Warm water vapour in the sooty outflow from a luminous carbon star
2010 (English)In: Nature, ISSN 0028-0836, Vol. 467, no 7311, 64-67 p.Article in journal (Refereed) Published
The detection(1) of circumstellar water vapour around the ageing carbon star IRC + 10216 challenged the current understanding of chemistry in old stars, because water was predicted(2) to be almost absent in carbon-rich stars. Several explanations for the water were postulated, including the vaporization of icy bodies (comets or dwarf planets) in orbit around the star(1), grain surface reactions(3), and photochemistry in the outer circumstellar envelope(4). With a single water line detected so far from this one carbon-rich evolved star, it is difficult to discriminate between the different mechanisms proposed. Here we report the detection of dozens of water vapour lines in the far-infrared and sub-millimetre spectrum of IRC + 10216 using the Herschel satellite(5). This includes some high-excitation lines with energies corresponding to similar to 1,000 K, which can be explained only if water is present in the warm inner sooty region of the envelope. A plausible explanation for the warm water appears to be the penetration of ultraviolet photons deep into a clumpy circumstellar envelope. This mechanism also triggers the formation of other molecules, such as ammonia, whose observed abundances(6) are much higher than hitherto predicted(7).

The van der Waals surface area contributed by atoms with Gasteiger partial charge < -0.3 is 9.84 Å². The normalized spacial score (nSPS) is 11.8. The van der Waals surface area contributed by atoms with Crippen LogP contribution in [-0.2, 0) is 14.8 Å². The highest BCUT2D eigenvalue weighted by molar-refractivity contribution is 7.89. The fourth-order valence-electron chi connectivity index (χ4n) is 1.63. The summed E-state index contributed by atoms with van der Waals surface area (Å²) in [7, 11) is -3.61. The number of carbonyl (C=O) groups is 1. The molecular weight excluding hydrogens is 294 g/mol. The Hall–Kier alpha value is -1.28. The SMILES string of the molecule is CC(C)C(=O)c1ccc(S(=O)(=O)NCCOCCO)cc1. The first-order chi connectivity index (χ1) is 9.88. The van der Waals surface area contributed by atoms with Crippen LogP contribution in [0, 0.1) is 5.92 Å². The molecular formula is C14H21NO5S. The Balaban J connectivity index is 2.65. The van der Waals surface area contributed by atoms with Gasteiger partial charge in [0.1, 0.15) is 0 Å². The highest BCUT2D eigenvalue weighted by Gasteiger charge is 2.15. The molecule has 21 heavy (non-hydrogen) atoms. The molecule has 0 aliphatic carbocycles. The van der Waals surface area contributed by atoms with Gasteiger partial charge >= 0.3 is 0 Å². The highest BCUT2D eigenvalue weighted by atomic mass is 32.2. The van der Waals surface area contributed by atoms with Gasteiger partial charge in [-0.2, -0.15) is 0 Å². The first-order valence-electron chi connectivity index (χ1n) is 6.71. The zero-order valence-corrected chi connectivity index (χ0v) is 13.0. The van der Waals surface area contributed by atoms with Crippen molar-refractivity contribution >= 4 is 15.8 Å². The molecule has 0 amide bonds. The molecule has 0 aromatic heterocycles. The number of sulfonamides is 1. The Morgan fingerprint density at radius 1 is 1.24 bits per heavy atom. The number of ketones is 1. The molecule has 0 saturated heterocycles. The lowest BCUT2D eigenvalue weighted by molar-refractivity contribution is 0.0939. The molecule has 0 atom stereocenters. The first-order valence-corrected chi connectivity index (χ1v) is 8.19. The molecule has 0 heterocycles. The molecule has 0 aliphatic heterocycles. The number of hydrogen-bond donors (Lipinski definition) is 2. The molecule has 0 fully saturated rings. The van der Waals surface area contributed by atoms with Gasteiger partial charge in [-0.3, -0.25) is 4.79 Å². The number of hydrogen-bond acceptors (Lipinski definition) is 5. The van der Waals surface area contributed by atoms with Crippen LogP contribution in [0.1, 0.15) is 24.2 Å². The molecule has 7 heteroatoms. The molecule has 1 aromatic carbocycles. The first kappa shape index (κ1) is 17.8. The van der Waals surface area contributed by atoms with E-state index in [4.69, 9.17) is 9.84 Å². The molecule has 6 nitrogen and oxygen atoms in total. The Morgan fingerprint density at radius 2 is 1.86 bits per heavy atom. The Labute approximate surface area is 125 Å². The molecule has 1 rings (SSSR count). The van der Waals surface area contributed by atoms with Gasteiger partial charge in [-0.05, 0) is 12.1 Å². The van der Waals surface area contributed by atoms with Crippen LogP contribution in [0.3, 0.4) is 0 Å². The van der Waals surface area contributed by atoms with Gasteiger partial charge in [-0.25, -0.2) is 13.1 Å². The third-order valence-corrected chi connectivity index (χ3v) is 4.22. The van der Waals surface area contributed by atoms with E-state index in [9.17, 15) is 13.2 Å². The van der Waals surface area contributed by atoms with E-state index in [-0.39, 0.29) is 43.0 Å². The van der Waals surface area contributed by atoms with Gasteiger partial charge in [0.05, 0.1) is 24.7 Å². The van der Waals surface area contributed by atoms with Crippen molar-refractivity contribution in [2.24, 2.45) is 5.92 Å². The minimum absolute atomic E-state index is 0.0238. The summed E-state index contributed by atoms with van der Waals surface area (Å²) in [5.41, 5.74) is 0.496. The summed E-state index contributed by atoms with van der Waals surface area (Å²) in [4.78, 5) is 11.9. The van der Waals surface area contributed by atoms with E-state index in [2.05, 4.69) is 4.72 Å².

Place, publisher, year, edition, pages
2010. Vol. 467, no 7311, 64-67 p.
IdentifiersURN: urn:nbn:se:su:diva-48925DOI: 10.1038/nature09344ISI: 000281461200035OAI: oai:DiVA.org:su-48925DiVA: diva2:376292
authorCount :372010-12-102010-12-102010-12-10Bibliographically approved